Building genes with oligos

Steven Striepeke sstriepk at crl.com
Fri Jul 15 15:43:44 EST 1994


You mentioned that the majority of the "mutations" at the junctions of 
the oligos. If you were not purifying by gel I would say it was 
possibly due to significant contamination with failure sequences, this 
is particularly a problem when the capping reaction is not working well 
on the synthesizer, this leads to a lot of n-1 seq.s with almost random 
substitutions on the 5' end. Try to determine whether the errors seem 
to be toward the 5' or 3'.

As for the UV shadowing of course keep the exposure to minimum, damage to 
pyrimidines proceedes very quickly, Ts faster than Cs. Trace  out the 
outline of the   
band quickly and turn out the UV, cut the bands out under visible light.

I read something a few years ago ( cant find it now ) that suggested that 
hosts may change "unnatural" sequences. 

I used to do applications work for a DNA synthesizer co. I used to hear 
about a 
lot of replacement of C with T. After doing considerable literature 
research I theorized that Cytidine could be deaminated becoming 
deoxyuridine. When constructed into a synthetic gene fragment a G - U 
mismatch would be created. What would repair mechanisms make of that? 
Perhaps half would repair to the original seq. and in the other half the 
G would be replaced with A. I never got the opportunity to actually carry 
out experiments but what I wanted to do was use a uridine deglycosylase 
to remove the base, once the oligo contained an abasic site it could be 
cleaved with acid and be removed from possible inclusion in the construct.

Are you using any unusual protecting groups on the monomers, like FOD 
monomers, expedites, etc?

Are there a lot of Gs in the seq? They cause a lot of secondary structure 
problems?

I doubt anyone still does this but are you using DMAP in you capping 
reaction ? It can modify some Gs making them into diaminopurines.

Hopefully your post will open up a lot of discussion about the problem of 
constructing synthetic genes. Its been obvious to me from my 
conversations with synthesizer customers that it has never been as easy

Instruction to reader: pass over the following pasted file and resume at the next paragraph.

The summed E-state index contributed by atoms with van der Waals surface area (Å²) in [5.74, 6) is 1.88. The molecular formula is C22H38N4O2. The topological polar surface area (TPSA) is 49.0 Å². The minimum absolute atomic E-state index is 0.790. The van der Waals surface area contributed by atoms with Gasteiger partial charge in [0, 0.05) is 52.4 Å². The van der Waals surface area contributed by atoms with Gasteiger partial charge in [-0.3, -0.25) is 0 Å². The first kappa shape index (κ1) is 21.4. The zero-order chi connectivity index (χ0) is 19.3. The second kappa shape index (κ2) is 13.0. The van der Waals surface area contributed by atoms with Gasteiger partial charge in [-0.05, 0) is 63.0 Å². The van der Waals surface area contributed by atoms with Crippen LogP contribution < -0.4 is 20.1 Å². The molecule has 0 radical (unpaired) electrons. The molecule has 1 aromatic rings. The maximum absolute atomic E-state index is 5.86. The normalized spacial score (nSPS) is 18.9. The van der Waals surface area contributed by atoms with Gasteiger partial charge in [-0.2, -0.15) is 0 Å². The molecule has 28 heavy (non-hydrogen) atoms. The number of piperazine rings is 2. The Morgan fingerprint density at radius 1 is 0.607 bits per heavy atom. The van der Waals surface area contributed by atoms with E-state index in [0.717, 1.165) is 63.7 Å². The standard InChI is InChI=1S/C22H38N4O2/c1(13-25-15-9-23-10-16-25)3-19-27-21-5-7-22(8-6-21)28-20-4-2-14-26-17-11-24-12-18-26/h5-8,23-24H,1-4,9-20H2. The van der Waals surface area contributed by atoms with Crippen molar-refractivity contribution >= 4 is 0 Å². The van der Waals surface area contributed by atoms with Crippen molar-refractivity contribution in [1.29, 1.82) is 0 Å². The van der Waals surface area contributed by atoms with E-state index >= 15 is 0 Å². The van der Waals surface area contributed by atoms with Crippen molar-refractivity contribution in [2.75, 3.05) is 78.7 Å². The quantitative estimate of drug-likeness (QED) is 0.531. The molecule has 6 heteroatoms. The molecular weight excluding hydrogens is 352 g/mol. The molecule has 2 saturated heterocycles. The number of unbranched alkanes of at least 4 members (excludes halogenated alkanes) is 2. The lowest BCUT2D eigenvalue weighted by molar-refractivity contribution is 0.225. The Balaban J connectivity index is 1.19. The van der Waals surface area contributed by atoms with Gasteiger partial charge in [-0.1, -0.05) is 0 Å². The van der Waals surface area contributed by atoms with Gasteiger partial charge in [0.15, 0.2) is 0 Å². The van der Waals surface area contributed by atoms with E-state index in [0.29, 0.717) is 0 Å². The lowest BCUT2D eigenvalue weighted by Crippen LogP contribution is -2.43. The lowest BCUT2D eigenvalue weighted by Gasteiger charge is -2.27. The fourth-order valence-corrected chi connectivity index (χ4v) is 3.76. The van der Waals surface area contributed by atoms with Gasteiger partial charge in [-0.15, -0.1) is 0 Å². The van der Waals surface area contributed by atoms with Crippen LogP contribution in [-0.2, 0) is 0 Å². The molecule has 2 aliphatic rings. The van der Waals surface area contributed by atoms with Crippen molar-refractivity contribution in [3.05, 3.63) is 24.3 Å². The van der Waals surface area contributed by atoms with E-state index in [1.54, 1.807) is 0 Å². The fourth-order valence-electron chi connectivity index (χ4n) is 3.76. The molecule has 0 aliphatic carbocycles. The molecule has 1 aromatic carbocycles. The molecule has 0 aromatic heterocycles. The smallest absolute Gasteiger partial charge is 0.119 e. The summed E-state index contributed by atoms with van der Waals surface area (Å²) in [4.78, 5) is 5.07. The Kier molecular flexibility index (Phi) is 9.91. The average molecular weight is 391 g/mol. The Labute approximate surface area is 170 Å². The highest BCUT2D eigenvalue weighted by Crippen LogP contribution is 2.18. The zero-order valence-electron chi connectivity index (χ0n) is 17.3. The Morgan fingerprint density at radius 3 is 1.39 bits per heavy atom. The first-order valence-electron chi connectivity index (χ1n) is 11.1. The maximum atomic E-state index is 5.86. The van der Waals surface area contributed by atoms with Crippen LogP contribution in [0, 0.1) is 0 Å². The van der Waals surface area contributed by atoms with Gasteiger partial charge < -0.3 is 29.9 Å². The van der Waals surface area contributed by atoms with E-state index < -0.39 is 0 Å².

as it should be and I think the synthesizer and reagent companies would 
like the topic to stay in the closet. Not that I think they have any idea 
what the problems are but they are just afraid to have people think that 
synthetic DNA might not be perfect.

Also, do you synthesize these yourself or do you by them from a service lab?

Good Luck,
Steve Striepeke
sstriepk at crl.com

 glenn soltes 
(gsoltes at gpu.utcc.utoronto.ca) wrote: : Glenn Soltes : Cangene Corp


: Our lab has had difficulties building genes from
: complementary 40-60 nt oligonucleotides generated by the
: Applied Biosystems 392 DNA/RNA synthesizer.  A typical
: gene construction involves annealing 6-10 oligos,
: ligation, cloning into a sequencing vector, and then
: sequencing the products.  The problem is that the
: resultant genes often carry one or more mutations.  These
: mutations appear to be randomly distributed and are not
: concentrated around the junctions between the oligos. 
: The source of these mutations is not operator error or
: errors in designing the oligos because in a bank of
: clones coding for gene X, a given mutation will only
: occur once while the rest of the clones are correct.
: Transition, transversion and deletion mutations have been
: observed.

: Has anyone had any similar experiences?

: Does anyone know what is causing the mutations?
: Is it:
:  a) Probabilistic errors in the oligo synthesis.
:  b) UV exposure mutations (during UV shadowing).
:  c) Secondary structure of the oligos.
:  d) Recombination/repair

: Thank you in advance
: Glenn



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